Massive Numbered Siblings: Catherine Morland, Elizabeth Bennet, and Fanny Price have them, as do Emma Woodhouse's nieces and nephews, and Charlotte Heywood in Sanditon.
Missing Mom: A common, though not universal, feature of an Austen heroine. In Pride and Prejudice, Lizzy and Jane's mother, Mrs. Bennet, is a model of selfish impropriety (despite her legitimately insecure circumstances); Mansfield Park shows Mrs. Price and Lady Bertram as manifestly incompetent; and Lady Elliot from Persuasion and Mrs. Woodhouse from Emma are both dead.
Part of her Signature Style is the great disillusionment characters suffer regarding some part of their worldview or conduct. C. S. Lewis saw this trope as the key to her works.
The major exception to this trope is Anne Elliot, who exchanges it for I Regret Nothing by the end of her story. The change is logical enough, as this trope sums up her inner monologue, more or less, for the first nearly-all of the novel. Elinor Dashwood also seems to be an exception, though since her novel has dual heroines, one who fits and one who doesn't, the exception isn't as obvious as Anne Elliot.
No Accounting for Taste: Several of the marriages portrayed in her novels are not particularly happy. The narrator observes that it's all too often Truth in Fiction. Justified as once you got married in Regency England, there was no turning back.
One Steve Limit: Averted, she reuses several names over the course of her novels, sometimes within the same book. Some examples include:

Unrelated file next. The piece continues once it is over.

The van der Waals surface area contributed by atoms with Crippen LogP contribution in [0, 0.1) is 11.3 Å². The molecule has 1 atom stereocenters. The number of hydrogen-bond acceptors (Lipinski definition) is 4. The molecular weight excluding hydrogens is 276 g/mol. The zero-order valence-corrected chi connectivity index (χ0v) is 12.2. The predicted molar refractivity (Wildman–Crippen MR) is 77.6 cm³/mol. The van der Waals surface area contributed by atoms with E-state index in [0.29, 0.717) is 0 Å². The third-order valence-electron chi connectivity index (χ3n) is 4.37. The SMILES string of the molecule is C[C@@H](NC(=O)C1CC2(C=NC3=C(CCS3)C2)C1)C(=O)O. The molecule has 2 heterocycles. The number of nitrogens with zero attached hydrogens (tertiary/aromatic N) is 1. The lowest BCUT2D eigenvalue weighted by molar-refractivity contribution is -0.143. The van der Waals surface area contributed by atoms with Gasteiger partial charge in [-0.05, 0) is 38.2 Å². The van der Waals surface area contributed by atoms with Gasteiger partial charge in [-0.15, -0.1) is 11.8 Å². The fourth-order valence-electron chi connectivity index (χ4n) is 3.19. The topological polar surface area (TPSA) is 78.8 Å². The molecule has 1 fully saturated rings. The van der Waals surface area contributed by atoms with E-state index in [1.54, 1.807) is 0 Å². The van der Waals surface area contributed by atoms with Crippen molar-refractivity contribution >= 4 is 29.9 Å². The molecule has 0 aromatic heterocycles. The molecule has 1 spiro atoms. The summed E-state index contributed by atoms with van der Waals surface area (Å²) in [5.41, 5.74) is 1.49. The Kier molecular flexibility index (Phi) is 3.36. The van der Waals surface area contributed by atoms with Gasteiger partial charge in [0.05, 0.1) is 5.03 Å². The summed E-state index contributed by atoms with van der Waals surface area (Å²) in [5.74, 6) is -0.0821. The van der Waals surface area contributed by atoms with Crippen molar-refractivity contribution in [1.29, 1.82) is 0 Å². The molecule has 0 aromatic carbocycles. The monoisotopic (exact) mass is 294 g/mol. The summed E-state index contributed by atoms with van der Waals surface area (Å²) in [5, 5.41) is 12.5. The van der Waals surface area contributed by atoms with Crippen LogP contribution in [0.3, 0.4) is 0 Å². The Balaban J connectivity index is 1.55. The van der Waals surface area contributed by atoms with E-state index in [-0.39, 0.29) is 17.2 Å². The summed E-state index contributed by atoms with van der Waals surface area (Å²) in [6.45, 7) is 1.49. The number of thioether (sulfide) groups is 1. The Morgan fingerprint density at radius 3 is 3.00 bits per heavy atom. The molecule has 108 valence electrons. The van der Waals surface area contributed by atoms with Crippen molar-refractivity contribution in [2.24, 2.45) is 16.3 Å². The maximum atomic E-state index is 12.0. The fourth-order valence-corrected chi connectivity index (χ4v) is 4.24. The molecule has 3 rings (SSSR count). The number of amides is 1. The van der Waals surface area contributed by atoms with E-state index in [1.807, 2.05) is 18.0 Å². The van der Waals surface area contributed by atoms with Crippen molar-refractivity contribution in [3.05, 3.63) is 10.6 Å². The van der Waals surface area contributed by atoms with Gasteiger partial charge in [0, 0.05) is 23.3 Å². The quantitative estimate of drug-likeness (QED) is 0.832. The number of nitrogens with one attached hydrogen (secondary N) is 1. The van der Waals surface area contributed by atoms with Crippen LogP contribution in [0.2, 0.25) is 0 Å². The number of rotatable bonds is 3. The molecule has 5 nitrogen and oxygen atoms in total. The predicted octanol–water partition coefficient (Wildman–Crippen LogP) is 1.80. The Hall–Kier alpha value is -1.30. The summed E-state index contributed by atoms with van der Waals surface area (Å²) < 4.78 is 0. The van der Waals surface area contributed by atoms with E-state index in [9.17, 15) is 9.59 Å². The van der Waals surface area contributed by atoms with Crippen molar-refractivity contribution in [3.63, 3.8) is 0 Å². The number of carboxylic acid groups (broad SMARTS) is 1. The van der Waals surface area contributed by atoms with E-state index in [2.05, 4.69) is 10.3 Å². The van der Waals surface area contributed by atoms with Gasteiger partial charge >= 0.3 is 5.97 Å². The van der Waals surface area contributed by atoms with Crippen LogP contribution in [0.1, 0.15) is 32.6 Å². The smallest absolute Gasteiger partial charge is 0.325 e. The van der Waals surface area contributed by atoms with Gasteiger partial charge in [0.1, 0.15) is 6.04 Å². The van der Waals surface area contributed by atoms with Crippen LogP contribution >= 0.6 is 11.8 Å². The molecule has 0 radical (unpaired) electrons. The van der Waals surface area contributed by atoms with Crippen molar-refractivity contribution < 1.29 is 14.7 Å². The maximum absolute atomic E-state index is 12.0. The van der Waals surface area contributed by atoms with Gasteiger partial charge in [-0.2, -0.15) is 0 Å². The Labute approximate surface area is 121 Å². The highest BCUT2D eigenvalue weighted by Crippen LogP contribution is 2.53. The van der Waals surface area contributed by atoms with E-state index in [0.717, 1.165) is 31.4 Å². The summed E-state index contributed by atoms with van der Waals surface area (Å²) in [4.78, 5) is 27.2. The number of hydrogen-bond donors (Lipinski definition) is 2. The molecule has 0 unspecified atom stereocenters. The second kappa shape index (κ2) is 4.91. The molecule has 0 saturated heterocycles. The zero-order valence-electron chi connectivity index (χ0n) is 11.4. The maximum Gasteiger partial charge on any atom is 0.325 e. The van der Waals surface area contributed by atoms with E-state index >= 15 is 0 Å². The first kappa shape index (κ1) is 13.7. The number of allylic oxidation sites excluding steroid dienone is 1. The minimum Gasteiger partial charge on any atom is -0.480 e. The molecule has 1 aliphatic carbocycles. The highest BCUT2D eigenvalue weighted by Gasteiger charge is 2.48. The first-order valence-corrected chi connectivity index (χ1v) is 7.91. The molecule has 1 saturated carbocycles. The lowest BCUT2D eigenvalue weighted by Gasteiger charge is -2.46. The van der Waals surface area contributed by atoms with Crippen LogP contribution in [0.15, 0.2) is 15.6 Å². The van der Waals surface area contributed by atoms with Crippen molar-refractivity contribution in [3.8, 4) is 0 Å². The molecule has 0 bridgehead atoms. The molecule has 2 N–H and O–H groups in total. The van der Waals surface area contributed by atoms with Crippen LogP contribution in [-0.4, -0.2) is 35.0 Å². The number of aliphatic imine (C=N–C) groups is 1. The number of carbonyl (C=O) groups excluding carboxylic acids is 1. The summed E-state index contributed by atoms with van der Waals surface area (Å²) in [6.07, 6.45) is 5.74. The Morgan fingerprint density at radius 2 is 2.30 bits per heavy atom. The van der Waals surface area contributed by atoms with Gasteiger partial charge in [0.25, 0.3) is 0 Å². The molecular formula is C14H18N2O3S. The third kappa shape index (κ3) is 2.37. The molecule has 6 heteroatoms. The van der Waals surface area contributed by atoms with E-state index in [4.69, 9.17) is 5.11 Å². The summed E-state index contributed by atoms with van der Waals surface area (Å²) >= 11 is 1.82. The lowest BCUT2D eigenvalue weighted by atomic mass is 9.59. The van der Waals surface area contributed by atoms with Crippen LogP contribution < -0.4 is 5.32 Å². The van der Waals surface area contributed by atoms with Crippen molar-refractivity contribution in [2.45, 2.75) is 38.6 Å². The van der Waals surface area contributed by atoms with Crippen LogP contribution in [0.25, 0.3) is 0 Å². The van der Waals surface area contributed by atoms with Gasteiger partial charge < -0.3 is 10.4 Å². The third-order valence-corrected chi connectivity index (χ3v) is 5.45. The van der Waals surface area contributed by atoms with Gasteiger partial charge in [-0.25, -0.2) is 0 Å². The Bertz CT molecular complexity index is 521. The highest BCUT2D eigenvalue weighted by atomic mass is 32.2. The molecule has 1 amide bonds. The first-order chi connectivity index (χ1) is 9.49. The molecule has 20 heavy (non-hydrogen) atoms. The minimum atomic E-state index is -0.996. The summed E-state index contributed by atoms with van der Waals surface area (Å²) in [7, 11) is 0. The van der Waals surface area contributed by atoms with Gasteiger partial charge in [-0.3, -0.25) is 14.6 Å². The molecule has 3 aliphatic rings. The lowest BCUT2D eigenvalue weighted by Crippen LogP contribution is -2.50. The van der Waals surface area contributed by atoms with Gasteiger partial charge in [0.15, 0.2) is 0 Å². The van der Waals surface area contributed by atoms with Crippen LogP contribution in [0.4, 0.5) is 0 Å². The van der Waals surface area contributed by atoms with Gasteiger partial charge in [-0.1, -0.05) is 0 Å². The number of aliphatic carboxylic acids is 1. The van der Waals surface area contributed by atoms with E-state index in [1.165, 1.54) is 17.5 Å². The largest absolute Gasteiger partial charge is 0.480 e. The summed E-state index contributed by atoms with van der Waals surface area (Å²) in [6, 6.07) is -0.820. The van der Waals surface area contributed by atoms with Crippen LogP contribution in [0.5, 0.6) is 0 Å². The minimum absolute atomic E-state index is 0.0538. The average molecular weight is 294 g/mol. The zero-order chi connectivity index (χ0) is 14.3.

John: Willoughby, Dashwood & Middleton (Sense and Sensibility), Yates (Mansfield Park), Knightly (Emma) and Thorpe (Northanger Abbey)
Henry: Dashwood (Sense and Sensibility, though he is only a very minor character), Crawford (Mansfield Park), Woodhouse (Emma) and Tilney (Northanger Abbey)
Mary: Bennet (Pride and Prejudice), Crawford (Mansfield Park) and Musgrove (Persuasion)
Catherine: "Kitty" Bennet & de Bourgh (Pride and Prejudice) and Morland (Northanger Abbey)
William: Collins (Pride and Prejudice), Price (Mansfield Park) and Elliot (''Persuasion)
George: Wickham (Pride and Prejudice) and Knightly (Emma)
Elizabeth: Bennet (Pride and Prejudice) and Elliot (Persuasion)
Anne: Weston (Emma), Elliot (Persuasion) and Nancy Steele (Sense and Sensibility)
Jane: Bennet (Pride and Prejudice), Fairfax (Emma)
Only Sane Man: Either the heroine, or the heroine and her significant other — hence, the mutual attraction. The exception is Emma, where the heroine herself is wackier than most of her neighbors, leaving this role to Mr. Knightley.
Everyone heroine has at least one. For Marianne, there's Willoughby; for Elizabeth, Wickham; for Fanny, Henry Crawford; for Emma, Frank Churchill; for Catherine, John Thorpe and for Anne, William Elliot.
And to add to the confusion, sometimes in addition to a bad-boy false lead, there will be a GOOD guy alternative for the heroine: for Elinor there is (oddly enough) Colonel Brandon, with characters in the story assuming it, for Anne Eliot there's Captain Benwick, and for Elizabeth there's Colonel Fitzwilliam.
Rouge Angles of Satin: Something of a subversion. Austen's works are littered with what would be considered misspellings by today's standards. What is important to remember is that at the time that she was writing, the English language had not yet been standardized and variations in spelling, punctuation, etc. were widely accepted.
Word of God: The futures of many of the characters, particularly secondary characters, are left unexplained in the stories. Fortunately for us, Austen had several nieces and nephews who were big fans of Aunt Jane's writing, and the letters she wrote to them explain what happened to several characters after the ends of the books.